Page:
9 October 2011

What do Amanda Knox's facial expressions and Slutwalks have in common?

An issue of responsibility


Everyone's a psychologist. Correction: everyone thinks they are a psychologist. Much of the coverage of post-appeal Amanda Knox has focused on her facial expressions during her trial and what they had supposedly revealed about her character. Throughout her trial, she was accused by prosecutors and journalists of being overly sexual (which led them to infer that she was guilty – of something). The problem we humans face when we are trying to infer somebody else's mental state is that all we have to go on is their facial expressions and other verbal and non-verbal cues. Yet, we are not very good at this. We then tend to infer that a person's behaviour is caused by their personality more than it is caused by situational factors. This is called the 'fundamental attribution error' (the operative word being 'error'). In contrast, when we personally do something of which we are not proud, we tend to attribute the cause to situational influences. This all adds up to make us sound very self-righteous: if Amanda Knox smiled in a situation where we expected sombre reflection, we attribute this to some sinister flaw in her character.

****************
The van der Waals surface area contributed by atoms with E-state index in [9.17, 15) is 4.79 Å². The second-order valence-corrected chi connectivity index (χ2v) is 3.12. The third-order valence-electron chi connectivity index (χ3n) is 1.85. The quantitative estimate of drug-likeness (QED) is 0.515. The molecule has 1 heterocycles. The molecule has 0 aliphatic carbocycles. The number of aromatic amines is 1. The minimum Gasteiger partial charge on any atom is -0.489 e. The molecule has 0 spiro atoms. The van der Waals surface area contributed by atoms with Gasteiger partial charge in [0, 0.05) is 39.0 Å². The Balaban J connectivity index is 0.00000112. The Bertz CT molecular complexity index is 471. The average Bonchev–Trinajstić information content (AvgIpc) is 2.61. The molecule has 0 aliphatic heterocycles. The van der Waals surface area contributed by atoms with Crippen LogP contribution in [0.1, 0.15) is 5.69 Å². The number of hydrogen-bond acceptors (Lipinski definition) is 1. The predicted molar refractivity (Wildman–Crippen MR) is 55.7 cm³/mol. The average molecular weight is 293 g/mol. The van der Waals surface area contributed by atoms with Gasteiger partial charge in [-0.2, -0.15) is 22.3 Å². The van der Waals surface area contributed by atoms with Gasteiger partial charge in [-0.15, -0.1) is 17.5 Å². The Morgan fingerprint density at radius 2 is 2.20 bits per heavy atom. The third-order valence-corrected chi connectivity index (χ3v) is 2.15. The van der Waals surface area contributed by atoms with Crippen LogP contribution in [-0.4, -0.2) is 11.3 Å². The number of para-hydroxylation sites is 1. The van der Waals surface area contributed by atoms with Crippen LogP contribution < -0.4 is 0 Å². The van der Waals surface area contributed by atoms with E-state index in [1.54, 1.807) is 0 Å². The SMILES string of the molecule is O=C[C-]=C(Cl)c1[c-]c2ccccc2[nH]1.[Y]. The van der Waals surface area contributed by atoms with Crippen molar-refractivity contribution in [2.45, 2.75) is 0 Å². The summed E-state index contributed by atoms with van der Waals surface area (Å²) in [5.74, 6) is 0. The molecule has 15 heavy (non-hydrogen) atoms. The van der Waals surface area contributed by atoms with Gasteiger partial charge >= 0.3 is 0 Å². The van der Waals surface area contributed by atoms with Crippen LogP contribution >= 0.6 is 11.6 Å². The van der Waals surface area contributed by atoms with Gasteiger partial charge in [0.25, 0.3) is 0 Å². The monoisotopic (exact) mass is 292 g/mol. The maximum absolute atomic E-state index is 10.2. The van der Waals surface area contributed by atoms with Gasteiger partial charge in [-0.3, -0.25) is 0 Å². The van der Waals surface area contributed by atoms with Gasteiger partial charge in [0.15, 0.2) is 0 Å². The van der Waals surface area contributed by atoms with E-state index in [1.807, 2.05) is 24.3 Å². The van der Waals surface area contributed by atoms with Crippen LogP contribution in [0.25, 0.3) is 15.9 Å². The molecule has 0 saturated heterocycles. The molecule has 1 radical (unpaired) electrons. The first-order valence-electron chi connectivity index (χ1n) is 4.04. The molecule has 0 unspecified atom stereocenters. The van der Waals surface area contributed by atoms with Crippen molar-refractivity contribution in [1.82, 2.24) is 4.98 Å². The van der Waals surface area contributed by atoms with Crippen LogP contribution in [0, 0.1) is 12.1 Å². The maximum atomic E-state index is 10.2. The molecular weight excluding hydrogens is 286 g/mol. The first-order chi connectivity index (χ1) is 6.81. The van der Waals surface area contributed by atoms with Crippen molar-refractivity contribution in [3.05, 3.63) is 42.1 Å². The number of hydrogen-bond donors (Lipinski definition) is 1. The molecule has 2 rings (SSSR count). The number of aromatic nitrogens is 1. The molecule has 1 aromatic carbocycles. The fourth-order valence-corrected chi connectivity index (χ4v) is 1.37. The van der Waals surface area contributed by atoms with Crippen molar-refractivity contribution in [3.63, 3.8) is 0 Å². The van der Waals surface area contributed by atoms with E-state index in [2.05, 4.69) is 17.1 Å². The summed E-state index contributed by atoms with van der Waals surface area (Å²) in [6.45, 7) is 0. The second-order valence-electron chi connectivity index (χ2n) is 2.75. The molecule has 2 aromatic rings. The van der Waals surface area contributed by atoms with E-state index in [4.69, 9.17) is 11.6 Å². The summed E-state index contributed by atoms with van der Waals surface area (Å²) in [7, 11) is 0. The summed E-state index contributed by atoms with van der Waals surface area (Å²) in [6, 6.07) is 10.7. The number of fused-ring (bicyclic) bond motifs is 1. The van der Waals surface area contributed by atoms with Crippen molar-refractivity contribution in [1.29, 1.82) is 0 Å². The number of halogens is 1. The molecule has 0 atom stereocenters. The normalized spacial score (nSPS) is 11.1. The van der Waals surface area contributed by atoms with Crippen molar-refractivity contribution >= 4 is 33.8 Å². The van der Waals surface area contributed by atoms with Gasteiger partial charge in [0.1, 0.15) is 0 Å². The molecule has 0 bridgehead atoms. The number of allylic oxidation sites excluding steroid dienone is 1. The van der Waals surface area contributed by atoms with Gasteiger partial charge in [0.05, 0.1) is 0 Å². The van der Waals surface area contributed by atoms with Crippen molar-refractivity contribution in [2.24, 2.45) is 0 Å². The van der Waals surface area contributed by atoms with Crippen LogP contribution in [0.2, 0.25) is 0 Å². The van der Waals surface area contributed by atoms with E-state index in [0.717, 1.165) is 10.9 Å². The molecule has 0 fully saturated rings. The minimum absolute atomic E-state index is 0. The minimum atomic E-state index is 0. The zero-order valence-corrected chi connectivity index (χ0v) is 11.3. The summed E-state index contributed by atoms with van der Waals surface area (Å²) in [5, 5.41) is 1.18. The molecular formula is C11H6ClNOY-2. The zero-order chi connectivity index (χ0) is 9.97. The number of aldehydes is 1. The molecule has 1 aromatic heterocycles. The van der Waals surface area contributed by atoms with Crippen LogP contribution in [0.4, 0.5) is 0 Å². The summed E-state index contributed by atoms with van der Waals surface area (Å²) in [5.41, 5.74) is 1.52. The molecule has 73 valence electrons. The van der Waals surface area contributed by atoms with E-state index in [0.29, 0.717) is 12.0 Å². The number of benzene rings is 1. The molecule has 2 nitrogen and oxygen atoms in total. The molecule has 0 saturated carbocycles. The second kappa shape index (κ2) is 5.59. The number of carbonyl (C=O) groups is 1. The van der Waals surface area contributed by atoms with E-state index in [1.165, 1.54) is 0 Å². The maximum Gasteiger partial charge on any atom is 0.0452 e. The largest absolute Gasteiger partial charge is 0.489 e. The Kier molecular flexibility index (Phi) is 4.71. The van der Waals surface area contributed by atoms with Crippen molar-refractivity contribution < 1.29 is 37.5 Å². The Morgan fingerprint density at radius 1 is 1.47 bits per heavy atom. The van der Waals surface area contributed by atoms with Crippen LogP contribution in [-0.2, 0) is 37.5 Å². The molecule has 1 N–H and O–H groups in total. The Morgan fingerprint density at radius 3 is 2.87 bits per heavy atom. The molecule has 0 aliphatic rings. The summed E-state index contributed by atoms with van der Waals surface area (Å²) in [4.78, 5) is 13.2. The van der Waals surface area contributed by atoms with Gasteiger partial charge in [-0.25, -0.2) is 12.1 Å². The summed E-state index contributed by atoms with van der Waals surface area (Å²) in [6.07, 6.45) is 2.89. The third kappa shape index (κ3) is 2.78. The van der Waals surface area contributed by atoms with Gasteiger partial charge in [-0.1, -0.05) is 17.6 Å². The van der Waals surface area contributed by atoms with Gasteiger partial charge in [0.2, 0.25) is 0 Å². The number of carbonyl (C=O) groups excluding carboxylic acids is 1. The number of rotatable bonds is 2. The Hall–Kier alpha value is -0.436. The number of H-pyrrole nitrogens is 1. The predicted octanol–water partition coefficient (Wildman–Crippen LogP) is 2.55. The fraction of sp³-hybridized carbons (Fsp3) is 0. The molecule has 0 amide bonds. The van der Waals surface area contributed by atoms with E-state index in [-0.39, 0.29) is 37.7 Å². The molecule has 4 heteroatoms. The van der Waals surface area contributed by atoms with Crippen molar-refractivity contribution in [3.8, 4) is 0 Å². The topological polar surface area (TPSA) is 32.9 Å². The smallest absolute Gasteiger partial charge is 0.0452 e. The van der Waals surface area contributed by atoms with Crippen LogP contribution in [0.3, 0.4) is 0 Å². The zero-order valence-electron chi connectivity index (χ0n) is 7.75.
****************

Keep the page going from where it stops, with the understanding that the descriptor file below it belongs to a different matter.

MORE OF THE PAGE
There is a misplaced assumption that seems to underlie much of the sensationalism around Knox: namely, that she should have taken responsibility for other people's attributions of herself, and modified her behaviour accordingly. This leaves no room for 'other people' to take responsibility for their own errors in judgement. And yet it is deeply offensive to place the responsibility for "attracting" attention on the victims of that attention, as per that misplaced assumption about Knox. The purpose of the 'Slutwalks' that took place first in Toronto, Canada, and then around the world (notably in Indonesia – the world's most populous Muslim country) was to protest against a similar assumption. Participants of the Slutwalks marched in protest against explaining or excusing rape by referring to a victim's appearance. Is not a belief in a similar assumption part of the reason that women are required to wear "modest" dress in some cultures? Let's re-establish a culture of responsibility here: the way people dress, the way they express themselves non-verbally, does not excuse other people's errors in judgment and behaviour. Everyone should take responsibility for their own cognitions and behaviours – rather than blame them on the behaviour of someone else.